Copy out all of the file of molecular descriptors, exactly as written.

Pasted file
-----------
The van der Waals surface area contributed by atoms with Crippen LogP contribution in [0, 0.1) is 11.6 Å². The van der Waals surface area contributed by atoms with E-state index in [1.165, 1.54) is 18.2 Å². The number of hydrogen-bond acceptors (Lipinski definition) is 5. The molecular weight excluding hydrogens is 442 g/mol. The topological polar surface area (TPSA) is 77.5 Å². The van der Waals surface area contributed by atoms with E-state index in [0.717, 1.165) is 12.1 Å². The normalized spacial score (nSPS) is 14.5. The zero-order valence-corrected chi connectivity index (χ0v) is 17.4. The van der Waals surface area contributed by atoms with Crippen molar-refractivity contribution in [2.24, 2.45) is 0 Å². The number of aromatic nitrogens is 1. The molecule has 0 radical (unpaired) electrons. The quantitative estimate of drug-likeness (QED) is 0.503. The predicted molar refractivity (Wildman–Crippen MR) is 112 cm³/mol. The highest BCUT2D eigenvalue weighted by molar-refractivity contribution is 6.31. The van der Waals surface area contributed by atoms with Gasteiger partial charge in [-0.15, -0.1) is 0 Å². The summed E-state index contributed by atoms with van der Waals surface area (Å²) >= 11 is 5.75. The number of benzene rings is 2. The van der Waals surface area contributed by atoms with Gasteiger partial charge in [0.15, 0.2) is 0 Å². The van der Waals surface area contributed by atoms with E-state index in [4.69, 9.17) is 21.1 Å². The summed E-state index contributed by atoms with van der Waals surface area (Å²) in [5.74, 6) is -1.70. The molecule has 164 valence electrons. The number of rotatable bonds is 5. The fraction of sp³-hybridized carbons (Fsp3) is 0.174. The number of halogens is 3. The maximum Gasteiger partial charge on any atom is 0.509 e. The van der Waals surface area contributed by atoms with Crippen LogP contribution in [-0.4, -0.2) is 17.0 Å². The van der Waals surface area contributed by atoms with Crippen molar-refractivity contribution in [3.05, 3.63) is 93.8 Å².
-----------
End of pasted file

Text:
The van der Waals surface area contributed by atoms with Crippen LogP contribution in [0, 0.1) is 11.6 Å². The van der Waals surface area contributed by atoms with E-state index in [1.165, 1.54) is 18.2 Å². The number of hydrogen-bond acceptors (Lipinski definition) is 5. The molecular weight excluding hydrogens is 442 g/mol. The topological polar surface area (TPSA) is 77.5 Å². The van der Waals surface area contributed by atoms with E-state index in [0.717, 1.165) is 12.1 Å². The normalized spacial score (nSPS) is 14.5. The zero-order valence-corrected chi connectivity index (χ0v) is 17.4. The van der Waals surface area contributed by atoms with Crippen molar-refractivity contribution in [2.24, 2.45) is 0 Å². The number of aromatic nitrogens is 1. The molecule has 0 radical (unpaired) electrons. The quantitative estimate of drug-likeness (QED) is 0.503. The predicted molar refractivity (Wildman–Crippen MR) is 112 cm³/mol. The highest BCUT2D eigenvalue weighted by molar-refractivity contribution is 6.31. The van der Waals surface area contributed by atoms with Gasteiger partial charge in [-0.15, -0.1) is 0 Å². The summed E-state index contributed by atoms with van der Waals surface area (Å²) >= 11 is 5.75. The number of benzene rings is 2. The van der Waals surface area contributed by atoms with Gasteiger partial charge in [0.15, 0.2) is 0 Å². The van der Waals surface area contributed by atoms with E-state index in [4.69, 9.17) is 21.1 Å². The summed E-state index contributed by atoms with van der Waals surface area (Å²) in [5.74, 6) is -1.70. The molecule has 164 valence electrons. The number of rotatable bonds is 5. The fraction of sp³-hybridized carbons (Fsp3) is 0.174. The number of halogens is 3. The maximum Gasteiger partial charge on any atom is 0.509 e. The van der Waals surface area contributed by atoms with Crippen LogP contribution in [-0.4, -0.2) is 17.0 Å². The van der Waals surface area contributed by atoms with Crippen molar-refractivity contribution in [3.05, 3.63) is 93.8 Å².